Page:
Everyone wants to do well in Saudi Arabia—how difficult is it to run top-class aftersales in such a big and often complex market?
Saudi Arabia is indeed a vast country and an important market to us. The Kingdom is our third largest market after Dubai and South Africa. We are continuously monitoring customer feedback and are currently in the planning phase for a facility expansion in Riyadh.
____ Boxing Clever ____
It’s almost an unwritten law, isn’t it? A Porsche sports car should have a boxer-type six-cylinder engine, with opposing pistons, raucously punching away at each other for that sonorous, metallic Porsche soundtrack.
What happens then when you break the law, and break away from tradition? Well it’s not all bad, so long as you have a history long enough to rummage through and justify your motives… In its six-decade (plus) pursuit of sports car perfection, Porsche at least has a lot of history to fall back on.
For example, the Stuttgart carmaker could bank on that time when Porsche made a cute little mid-engined thing in partnership with Volkswagen, the 1969 914, powered by a four-cylinder engine no less.
Or there’s that other time throughout the 1980s when Porsche experimented with front-engined cars (gasp, shock, horror) and to boot, water-cooling as well. Enthusiasts cried blasphemy at the time. Today the vast majority of Porsches are front-engined.
So Stuttgart broke the rules of the game law with its latest car, but all Porsche’s marketing department needed to do, to make the populace accept a downsized Porsche sports car, is lift an old name off an old four-cylinder model. Presto, the new 718, named after the company’s 1950s racing car that competed with V-12 and V-8 engined rivals powered by its mere four-cylinder engine. The original 718 was hugely successful for its diminutive size, wining both the legendary Targa Florio race around Sicily, and its class at the 24 Hours of Le Mans.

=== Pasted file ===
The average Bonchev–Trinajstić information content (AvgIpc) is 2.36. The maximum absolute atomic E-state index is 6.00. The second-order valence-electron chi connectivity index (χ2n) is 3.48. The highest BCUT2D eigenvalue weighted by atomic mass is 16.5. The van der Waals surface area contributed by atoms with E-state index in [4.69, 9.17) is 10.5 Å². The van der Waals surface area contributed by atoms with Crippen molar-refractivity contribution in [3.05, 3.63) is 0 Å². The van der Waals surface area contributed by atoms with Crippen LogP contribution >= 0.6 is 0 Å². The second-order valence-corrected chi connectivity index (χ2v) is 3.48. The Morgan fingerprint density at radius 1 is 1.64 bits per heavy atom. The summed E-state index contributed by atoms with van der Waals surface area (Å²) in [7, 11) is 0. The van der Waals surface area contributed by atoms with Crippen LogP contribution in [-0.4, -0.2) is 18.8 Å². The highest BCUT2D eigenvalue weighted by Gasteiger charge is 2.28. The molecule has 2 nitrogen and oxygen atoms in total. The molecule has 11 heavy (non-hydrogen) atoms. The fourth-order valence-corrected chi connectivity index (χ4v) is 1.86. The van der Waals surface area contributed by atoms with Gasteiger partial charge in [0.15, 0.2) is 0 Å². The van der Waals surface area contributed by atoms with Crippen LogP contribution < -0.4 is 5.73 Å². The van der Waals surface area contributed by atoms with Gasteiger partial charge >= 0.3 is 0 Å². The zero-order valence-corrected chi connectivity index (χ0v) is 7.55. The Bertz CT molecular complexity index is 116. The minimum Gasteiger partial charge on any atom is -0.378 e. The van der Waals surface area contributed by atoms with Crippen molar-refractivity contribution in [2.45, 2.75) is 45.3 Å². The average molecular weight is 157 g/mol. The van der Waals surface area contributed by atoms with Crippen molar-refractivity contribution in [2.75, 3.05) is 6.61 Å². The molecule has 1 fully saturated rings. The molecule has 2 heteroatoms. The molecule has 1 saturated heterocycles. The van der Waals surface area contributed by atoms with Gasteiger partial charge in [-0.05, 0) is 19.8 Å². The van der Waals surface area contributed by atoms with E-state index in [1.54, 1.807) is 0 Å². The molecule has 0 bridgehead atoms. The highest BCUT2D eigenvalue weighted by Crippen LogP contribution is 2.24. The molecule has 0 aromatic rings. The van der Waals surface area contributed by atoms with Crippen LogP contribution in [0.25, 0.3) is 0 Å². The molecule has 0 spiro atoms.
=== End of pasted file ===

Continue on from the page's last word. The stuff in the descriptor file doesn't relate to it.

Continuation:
Downsizing is all the rage, and has been for over a decade, but a four-pot Porsche was always a risky move, which is where the historical marketing squeeze and the 718 name comes in. And anyway, downsizing isn’t all bad. Even the latest 911 Carrera has a 3.0 liter engine. A911 Carrera hasn’t had that ‘small’ an engine in nearly 40 years.
The 718 is a model family comprising both the closed-top 718 Cayman and the soft-top 718 Boxster. We tried the new convertible, packing a mid-mounted 2.5 liter turbocharged four-pot producing 350 horsepower, at Yas Marina and around Abu Dhabi.
And even though the motor is smaller, if you compare that new power figure to the outgoing model, you’ll notice you get 25 hp extra even though the old car had a 3.6 liter six-cylinder naturally aspirated engine. Try the 718 and you will soon forget you ever loved that old six.
The new force-fed lump not only develops more power, but also more torque, 309 lb. ft to be exact, with help from 911 technology in the form of variable turbine geometry turbochargers. Porsche says it is the first and only manufacturer to use the clever tech, which all but gets rid of the dreaded turbo lag.